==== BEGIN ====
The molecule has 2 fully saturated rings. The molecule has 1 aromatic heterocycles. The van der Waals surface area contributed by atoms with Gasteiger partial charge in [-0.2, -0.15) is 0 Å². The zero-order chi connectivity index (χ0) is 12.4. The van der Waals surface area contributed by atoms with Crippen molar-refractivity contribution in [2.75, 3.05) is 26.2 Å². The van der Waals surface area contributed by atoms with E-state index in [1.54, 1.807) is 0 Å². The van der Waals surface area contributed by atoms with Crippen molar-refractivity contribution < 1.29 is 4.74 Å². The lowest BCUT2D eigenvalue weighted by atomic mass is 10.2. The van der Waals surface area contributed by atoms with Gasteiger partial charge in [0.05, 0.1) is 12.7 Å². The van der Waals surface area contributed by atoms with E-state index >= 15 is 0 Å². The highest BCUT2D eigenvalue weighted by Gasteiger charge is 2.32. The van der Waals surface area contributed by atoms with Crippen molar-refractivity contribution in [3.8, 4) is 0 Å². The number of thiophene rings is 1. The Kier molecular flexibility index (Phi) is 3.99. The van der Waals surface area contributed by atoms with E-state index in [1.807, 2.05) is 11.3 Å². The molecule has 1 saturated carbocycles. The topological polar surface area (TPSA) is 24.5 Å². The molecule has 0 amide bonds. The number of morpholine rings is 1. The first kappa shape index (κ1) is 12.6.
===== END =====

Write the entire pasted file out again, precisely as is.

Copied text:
The molecule has 2 fully saturated rings. The molecule has 1 aromatic heterocycles. The van der Waals surface area contributed by atoms with Gasteiger partial charge in [-0.2, -0.15) is 0 Å². The zero-order chi connectivity index (χ0) is 12.4. The van der Waals surface area contributed by atoms with Crippen molar-refractivity contribution in [2.75, 3.05) is 26.2 Å². The van der Waals surface area contributed by atoms with E-state index in [1.54, 1.807) is 0 Å². The van der Waals surface area contributed by atoms with Crippen molar-refractivity contribution < 1.29 is 4.74 Å². The lowest BCUT2D eigenvalue weighted by atomic mass is 10.2. The van der Waals surface area contributed by atoms with Gasteiger partial charge in [0.05, 0.1) is 12.7 Å². The van der Waals surface area contributed by atoms with E-state index >= 15 is 0 Å². The highest BCUT2D eigenvalue weighted by Gasteiger charge is 2.32. The van der Waals surface area contributed by atoms with Crippen molar-refractivity contribution in [3.8, 4) is 0 Å². The number of thiophene rings is 1. The Kier molecular flexibility index (Phi) is 3.99. The van der Waals surface area contributed by atoms with E-state index in [1.807, 2.05) is 11.3 Å². The molecule has 1 saturated carbocycles. The topological polar surface area (TPSA) is 24.5 Å². The molecule has 0 amide bonds. The number of morpholine rings is 1. The first kappa shape index (κ1) is 12.6.